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How To Install OpenSSH on Manjaro

Install OpenSSH on Manjaro

In this tutorial, we will show you how to install OpenSSH on Manjaro. OpenSSH (Open Secure Shell) is an essential tool for secure system administration, file transfers, and remote communication over untrusted networks. It encrypts identities, passwords, and transmitted data, ensuring that sensitive information remains confidential and protected from eavesdropping. As an open-source implementation of the SSH protocol, OpenSSH is widely used in various operating systems, including Linux distributions like Manjaro.

This article assumes you have at least basic knowledge of Linux, know how to use the shell, and most importantly, you host your site on your own VPS. The installation is quite simple and assumes you are running in the root account, if not you may need to add ‘sudo‘ to the commands to get root privileges. I will show you the step-by-step installation of the OpenSSH on a Manjaro Linux.


  • A server or desktop running one of the following operating systems: Manjaro, and other Arch-based distributions.
  • Basic familiarity with the command line interface (CLI).
  • SSH access to the server (or just open Terminal if you’re on a desktop).
  • A stable internet connection is crucial for downloading and installing packages. Verify your connection before proceeding.
  • Access to a Manjaro Linux system with a non-root sudo user or root user.

Install OpenSSH on Manjaro

Step 1. Update Your System.

Keeping your system up-to-date is crucial for security and stability. Begin by updating your system’s package database and upgrading installed packages:

sudo pacman -Syu

This command synchronizes the package databases and updates the system, ensuring you have the latest software versions and security patches.

Step 2. Installing OpenSSH.

To install OpenSSH on Manjaro, use the following command:

sudo pacman -S openssh

When prompted, press ‘Y’ to confirm the installation. Pacman will download and install OpenSSH along with any necessary dependencies. This process is usually quick and should be completed within a minute or two.

Once the installation is complete, you can verify it by checking the version:

ssh -V

After installing OpenSSH, you need to enable and start the SSH service to allow remote connections. Use the following commands:

sudo systemctl enable sshd
sudo systemctl start sshd

The first command enables the SSH service to start automatically at boot, while the second command starts the SSH service immediately. To verify that the SSH service is running, use:

sudo systemctl status sshd

Step 3. Configure SSH Daemon.

Configuring the SSH daemon (sshd) is essential for enhancing security and customizing the SSH server’s behavior. Open the SSH configuration file using a text editor:

sudo nano /etc/ssh/sshd_config

Here are some key configuration options you might want to consider:

    • Port: By default, SSH uses port 22. You can change this to a non-standard port for added security.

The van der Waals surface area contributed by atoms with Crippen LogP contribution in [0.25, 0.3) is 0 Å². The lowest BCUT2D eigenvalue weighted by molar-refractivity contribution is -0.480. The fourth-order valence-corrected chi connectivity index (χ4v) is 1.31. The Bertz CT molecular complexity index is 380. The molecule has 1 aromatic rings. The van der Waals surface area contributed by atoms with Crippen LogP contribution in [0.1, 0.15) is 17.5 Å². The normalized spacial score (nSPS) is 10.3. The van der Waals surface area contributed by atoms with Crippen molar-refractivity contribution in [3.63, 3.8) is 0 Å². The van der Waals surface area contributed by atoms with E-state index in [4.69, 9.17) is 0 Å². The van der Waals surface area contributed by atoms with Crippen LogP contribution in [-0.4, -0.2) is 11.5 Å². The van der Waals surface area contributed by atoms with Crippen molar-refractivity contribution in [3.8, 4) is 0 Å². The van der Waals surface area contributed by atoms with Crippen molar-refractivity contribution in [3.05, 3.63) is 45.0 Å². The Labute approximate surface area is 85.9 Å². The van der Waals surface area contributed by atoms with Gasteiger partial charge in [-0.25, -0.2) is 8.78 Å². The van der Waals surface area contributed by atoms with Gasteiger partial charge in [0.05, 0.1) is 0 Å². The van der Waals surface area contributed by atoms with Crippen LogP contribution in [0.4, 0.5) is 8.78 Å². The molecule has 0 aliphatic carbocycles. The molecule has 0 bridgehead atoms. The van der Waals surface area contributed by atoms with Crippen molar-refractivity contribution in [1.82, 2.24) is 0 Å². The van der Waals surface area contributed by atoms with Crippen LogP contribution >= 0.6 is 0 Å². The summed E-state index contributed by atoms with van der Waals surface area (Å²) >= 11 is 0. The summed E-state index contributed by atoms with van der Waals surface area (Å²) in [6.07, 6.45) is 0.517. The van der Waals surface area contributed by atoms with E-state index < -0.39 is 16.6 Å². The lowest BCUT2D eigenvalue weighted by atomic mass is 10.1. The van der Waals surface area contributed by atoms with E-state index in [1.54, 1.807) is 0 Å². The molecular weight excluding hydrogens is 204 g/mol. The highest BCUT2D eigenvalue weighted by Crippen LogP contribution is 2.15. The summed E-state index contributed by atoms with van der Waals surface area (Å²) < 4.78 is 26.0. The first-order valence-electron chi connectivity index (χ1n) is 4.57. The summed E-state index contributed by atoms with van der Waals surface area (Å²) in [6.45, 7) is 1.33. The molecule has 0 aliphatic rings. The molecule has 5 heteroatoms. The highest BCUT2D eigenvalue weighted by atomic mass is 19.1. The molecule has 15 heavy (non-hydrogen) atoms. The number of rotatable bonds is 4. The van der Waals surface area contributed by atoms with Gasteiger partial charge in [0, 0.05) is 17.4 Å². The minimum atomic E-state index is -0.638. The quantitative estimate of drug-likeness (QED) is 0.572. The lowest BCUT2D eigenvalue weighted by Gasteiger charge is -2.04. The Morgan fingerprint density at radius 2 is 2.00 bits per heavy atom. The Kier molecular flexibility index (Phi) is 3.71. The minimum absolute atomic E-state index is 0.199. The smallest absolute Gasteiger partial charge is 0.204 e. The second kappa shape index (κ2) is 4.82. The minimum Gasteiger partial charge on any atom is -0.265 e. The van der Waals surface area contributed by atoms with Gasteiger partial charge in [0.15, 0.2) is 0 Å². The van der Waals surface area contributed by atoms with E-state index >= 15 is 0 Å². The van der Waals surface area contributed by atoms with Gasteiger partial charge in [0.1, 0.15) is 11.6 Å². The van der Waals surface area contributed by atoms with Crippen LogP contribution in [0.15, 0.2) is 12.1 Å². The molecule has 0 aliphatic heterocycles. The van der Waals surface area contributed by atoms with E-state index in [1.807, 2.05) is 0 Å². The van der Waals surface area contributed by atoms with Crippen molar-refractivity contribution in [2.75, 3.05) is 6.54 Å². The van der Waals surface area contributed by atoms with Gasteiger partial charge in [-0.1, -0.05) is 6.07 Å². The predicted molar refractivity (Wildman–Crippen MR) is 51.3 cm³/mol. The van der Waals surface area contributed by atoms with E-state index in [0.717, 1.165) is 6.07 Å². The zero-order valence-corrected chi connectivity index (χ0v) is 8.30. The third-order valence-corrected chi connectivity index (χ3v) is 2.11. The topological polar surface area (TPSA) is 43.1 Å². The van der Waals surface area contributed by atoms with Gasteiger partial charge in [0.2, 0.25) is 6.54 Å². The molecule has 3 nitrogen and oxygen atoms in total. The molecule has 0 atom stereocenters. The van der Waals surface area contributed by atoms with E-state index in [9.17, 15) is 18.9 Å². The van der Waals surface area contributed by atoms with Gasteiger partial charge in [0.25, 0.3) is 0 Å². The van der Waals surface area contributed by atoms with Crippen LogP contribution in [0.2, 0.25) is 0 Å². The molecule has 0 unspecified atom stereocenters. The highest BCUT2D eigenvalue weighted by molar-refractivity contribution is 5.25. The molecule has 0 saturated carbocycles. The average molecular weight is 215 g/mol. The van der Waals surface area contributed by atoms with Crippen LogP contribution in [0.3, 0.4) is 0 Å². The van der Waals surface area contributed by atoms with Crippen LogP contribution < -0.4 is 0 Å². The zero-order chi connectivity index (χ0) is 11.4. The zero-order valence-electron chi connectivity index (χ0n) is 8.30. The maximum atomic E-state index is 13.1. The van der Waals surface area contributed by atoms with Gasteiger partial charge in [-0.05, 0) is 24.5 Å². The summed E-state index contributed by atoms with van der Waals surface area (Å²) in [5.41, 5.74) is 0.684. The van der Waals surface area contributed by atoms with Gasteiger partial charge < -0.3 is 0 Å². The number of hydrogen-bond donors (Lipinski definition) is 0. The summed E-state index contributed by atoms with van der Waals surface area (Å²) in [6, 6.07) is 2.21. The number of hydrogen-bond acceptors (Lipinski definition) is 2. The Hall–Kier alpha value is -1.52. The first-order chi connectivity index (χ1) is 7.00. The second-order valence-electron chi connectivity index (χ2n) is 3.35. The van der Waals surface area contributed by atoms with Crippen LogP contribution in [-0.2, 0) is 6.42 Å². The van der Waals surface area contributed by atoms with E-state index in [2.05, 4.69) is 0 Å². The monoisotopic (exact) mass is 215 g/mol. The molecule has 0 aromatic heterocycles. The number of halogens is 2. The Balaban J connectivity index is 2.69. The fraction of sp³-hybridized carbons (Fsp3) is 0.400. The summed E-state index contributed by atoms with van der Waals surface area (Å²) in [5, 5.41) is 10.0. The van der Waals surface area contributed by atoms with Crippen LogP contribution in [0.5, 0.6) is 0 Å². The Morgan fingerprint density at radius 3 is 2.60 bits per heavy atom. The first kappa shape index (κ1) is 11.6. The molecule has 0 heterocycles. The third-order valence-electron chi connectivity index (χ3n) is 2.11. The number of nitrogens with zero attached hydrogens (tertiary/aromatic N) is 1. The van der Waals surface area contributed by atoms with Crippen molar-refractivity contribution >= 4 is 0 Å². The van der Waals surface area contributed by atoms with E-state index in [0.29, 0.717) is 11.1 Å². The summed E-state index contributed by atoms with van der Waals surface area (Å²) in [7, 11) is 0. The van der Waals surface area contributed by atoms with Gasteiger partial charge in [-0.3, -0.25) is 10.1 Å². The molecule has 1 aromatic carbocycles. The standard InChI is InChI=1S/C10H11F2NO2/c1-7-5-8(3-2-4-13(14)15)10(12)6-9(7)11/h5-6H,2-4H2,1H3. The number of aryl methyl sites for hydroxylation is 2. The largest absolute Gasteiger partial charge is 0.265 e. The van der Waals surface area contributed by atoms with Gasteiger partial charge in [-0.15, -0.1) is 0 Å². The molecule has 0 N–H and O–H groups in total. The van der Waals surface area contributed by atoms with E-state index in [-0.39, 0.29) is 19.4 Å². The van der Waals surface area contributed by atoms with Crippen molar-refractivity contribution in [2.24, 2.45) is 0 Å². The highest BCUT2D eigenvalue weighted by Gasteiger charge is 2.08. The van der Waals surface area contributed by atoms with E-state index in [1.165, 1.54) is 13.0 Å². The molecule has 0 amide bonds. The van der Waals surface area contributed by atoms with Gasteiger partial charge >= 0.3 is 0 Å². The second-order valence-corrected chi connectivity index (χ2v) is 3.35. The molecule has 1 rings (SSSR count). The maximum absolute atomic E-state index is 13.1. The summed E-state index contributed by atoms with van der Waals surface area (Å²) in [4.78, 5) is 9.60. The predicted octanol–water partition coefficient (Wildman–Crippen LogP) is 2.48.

• PermitRootLogin: Set this to ‘no’ to prevent direct root logins via SSH.
    • PasswordAuthentication: Set to ‘no’ if you plan to use key-based authentication exclusively.
    • X11Forwarding: Set to ‘yes’ if you need to forward X11 applications.

After making changes, save the file and exit the editor. For the changes to take effect, restart the SSH service:

sudo systemctl restart sshd

Step 4. Test SSH Connectivity.

Now that OpenSSH is installed and configured, it’s time to test the connection. If you’re testing on the same machine, you can use localhost or as the IP address. Otherwise, use the IP address of your Manjaro machine:

ssh username@your_server_ip

Replace ‘username‘ with your actual username and ‘your_server_ip‘ with the appropriate IP address. If this is your first time connecting to this SSH server, you’ll see a fingerprint prompt. Verify the fingerprint and type ‘yes’ to continue.

Step 5. Configure Firewall.

Manjaro doesn’t come with a firewall enabled by default. It’s recommended to set up a firewall to control incoming and outgoing traffic. Firewalld is a good choice for Manjaro:

sudo pacman -Syu firewalld
sudo systemctl enable --now firewalld
sudo firewall-cmd --zone=public --add-service=ssh --permanent
sudo firewall-cmd --reload

These commands install firewalld, enable and start the service, add an exception for SSH, and reload the firewall rules.

Congratulations! You have successfully installed OpenSSH. Thanks for using this tutorial to install the latest version of the OpenSSH on the Manjaro system. For additional help or useful information, we recommend you check the official OpenSSH website.

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r00t is a seasoned Linux system administrator with a wealth of experience in the field. Known for his contributions to, r00t has authored numerous tutorials and guides, helping users navigate the complexities of Linux systems. His expertise spans across various Linux distributions, including Ubuntu, CentOS, and Debian. r00t's work is characterized by his ability to simplify complex concepts, making Linux more accessible to users of all skill levels. His dedication to the Linux community and his commitment to sharing knowledge makes him a respected figure in the field.
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